How can you make your computationally intensive application run like lightning on the cloud? Use Cloud Parallel Processing!
Some computational tasks are so demanding that a single machine cannot process them within a reasonable amount of time. Applications that leverage massive amounts of data from the Web, a social media network or any other large-scale system can easily overwhelm a single machine. Many other examples exist of analytical tasks that operate on large data sets.
Parallel processing has been automated and widely practiced at the processor level. In order to utilize the cloud efficiently it is necessary to scale out. Scaling out means that multiple nodes share the workload and therefore get things done faster. Parallel processing at the application levelis necessary to harness the power of the cloud.
Creating a Scalable and Elastic Application
With the advent of cloud computing a large-scale and virtually unbounded grid of compute nodes becomes a reality. In principle, this makes the cloud an ideal substrate for on-demand high-performance parallel processing. The cloud can adapt elastically when CPU requirements change and spin-up or tear-down nodes accordingly.
In the latest Gartner Hype Cycle for Cloud Computing (July 2010), Cloud Parallel Processing is an entrant of the Cloud technology adoption curve. They note that “as cloud-computing concepts become a reality, the need for some systems to operate in a highly dynamic grid environment will require these techniques to be incorporated into some mainstream programs.  The application developer can no longer ignore this as a design point for applications.”
Parallel Programming is hard!
This points to the caveat of parallel processing: it is very hard to build scalability and elasticity into general purpose applications. But if you cannot make multiple nodes share the workload then the cloud will not help you get things done faster.
How can you make your computationally intensive application run in parallel on several nodes? A parallel programmer must address these steps:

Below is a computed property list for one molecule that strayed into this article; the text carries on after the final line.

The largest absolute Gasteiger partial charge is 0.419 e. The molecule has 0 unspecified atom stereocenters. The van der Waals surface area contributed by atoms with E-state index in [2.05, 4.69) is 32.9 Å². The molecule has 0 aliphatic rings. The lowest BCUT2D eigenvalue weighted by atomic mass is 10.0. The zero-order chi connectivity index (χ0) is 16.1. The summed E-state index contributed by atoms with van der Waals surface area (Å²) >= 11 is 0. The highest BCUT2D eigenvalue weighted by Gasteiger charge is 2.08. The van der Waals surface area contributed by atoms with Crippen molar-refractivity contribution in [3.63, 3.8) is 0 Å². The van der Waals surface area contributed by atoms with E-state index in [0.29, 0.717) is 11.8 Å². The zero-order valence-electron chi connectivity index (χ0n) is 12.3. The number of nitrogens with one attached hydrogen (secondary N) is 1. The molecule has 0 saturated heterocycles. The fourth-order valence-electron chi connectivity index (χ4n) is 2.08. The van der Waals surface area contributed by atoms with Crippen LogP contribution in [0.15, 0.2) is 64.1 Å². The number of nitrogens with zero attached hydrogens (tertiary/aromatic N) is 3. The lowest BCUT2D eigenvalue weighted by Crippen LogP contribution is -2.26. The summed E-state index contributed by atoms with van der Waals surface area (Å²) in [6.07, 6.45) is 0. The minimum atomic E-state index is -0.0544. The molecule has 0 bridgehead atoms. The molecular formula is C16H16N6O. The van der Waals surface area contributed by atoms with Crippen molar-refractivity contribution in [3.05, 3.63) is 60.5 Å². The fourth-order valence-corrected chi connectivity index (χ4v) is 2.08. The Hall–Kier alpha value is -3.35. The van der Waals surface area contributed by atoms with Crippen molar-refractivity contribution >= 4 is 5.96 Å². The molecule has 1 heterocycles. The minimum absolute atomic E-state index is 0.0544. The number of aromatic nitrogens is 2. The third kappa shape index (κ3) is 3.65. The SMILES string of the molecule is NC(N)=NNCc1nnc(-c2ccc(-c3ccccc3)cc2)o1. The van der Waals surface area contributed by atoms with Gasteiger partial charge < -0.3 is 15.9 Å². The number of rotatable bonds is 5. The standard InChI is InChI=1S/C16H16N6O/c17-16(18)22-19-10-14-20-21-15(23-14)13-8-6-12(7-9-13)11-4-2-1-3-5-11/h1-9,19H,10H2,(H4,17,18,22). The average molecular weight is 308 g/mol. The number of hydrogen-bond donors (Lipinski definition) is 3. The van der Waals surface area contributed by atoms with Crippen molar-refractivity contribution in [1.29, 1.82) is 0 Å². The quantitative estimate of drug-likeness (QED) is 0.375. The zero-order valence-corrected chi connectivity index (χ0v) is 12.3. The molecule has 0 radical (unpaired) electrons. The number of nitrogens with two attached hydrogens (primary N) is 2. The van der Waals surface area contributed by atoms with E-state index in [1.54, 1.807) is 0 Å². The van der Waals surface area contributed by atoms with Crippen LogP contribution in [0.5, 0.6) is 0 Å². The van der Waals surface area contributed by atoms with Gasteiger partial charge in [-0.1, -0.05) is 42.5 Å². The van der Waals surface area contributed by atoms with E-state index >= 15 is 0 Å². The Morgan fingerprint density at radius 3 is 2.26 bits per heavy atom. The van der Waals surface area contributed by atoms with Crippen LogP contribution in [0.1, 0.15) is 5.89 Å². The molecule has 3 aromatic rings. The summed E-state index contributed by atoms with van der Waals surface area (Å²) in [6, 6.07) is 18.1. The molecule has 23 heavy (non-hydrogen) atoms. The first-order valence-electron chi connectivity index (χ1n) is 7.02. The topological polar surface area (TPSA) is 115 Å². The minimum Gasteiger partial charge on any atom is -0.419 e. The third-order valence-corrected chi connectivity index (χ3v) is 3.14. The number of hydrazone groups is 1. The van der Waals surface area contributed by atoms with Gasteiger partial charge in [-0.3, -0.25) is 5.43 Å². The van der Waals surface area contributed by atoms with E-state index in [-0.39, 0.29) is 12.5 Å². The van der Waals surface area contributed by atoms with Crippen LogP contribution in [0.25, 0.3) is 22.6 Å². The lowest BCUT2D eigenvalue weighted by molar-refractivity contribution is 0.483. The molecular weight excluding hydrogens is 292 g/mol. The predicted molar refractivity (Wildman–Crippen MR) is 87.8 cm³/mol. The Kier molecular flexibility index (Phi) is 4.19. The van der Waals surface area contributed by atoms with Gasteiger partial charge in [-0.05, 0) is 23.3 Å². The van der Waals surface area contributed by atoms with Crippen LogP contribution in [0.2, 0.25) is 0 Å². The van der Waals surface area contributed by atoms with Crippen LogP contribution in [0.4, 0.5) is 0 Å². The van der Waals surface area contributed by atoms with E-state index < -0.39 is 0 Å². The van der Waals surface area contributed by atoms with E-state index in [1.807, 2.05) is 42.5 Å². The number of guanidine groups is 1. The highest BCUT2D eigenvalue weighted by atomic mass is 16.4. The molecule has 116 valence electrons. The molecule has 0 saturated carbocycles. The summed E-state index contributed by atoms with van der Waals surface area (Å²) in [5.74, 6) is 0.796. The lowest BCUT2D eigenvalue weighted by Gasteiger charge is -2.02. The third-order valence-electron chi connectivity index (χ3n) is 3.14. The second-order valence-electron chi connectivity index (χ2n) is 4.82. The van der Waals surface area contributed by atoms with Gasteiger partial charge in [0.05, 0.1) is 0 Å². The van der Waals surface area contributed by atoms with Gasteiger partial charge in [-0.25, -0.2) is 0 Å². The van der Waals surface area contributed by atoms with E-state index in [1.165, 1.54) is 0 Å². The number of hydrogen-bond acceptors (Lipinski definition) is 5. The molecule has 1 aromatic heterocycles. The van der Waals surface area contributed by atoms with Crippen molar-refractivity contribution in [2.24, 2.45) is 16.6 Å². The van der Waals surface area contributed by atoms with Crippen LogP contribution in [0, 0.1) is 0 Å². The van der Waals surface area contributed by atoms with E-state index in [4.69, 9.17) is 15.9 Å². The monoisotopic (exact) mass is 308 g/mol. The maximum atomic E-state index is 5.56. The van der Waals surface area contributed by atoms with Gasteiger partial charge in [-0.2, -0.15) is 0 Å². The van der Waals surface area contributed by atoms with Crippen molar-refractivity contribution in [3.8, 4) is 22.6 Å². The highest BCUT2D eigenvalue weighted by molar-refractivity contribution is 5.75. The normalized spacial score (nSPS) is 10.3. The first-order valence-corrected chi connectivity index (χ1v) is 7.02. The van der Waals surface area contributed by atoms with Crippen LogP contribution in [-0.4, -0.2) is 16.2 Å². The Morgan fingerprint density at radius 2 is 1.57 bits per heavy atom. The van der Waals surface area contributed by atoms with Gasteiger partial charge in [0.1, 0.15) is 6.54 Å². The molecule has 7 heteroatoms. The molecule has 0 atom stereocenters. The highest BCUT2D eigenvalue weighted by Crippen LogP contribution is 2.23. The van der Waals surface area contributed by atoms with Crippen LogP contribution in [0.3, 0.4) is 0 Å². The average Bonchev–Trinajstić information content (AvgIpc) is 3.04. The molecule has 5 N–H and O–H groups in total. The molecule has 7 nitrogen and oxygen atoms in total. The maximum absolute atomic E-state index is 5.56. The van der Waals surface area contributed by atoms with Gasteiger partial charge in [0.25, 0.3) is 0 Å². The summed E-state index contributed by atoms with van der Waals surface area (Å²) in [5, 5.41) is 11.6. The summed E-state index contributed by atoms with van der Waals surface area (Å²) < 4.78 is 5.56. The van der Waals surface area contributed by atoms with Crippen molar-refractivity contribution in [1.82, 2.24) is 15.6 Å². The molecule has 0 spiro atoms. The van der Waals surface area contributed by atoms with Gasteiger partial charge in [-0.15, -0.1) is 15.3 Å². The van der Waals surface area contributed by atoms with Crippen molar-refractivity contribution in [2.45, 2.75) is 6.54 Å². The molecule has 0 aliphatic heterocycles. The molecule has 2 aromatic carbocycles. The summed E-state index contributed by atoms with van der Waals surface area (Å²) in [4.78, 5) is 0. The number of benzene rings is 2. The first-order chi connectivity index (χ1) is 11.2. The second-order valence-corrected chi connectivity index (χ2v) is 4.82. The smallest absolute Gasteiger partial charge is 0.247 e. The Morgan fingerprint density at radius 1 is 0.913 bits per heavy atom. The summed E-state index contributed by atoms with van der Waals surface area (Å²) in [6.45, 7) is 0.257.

- Partition the workload into smaller items
- Map these onto processors or machines
- Communicate between these subtasks
- Synchronize between subtasks as required
Note that synchronization is a real bugger – because it is anathema to parallelism. Yet it is unavoidable in most applications.
Shift of Programming Model
Even with the use of toolkits that offer communication and synchronization primitives (such as PMI) parallel programming is a bit like rocket science. Without a shift in programming model parallel programming will stay elusive. Programmers will have to deal with parallelism to some degree at least – they can no longer rely on middleware, databases and operating systems to exploit parallelism.
Chris Haddad mentions the following programming model shifts that happen with the cloud:
- Actor Model: Dispatching and scheduling instead of direct invocation Queues and asynchronous interactions
- RESTful interactions Message passing instead of function calls or shared memory
- Eventual consistency instead of ACID
Fortunately, parallel programming has been a research topic for some decades already – long before the cloud existed. Demand for high performance computation stemmed from various domains, such as weather prediction, finite element simulation and other data analysis. During my PhD I worked on object-oriented parallel programming using COTS (commercial-off-the-shelf) workstation clusters. These are called distributed memory machines in parallelism jargon. The cloud is nothing else than a distributed memory machine – albeit at a much larger scale. And my work also touched the Actor model that Chris mentioned.
Watch this space
The principles and models that apply to distributed memory machines would also apply to the cloud (essentially, the cloud is a very large distributed memory machine). In a follow-up series of posts I will look at those topics in more detail and examine how they can be applied to Cloud Parallel Processing. I’ll dig deeper into programming models shifts (such as Actors) and outline some parallel algorithms (such as map reduce, n-body and others of the 13 computational dwarfs).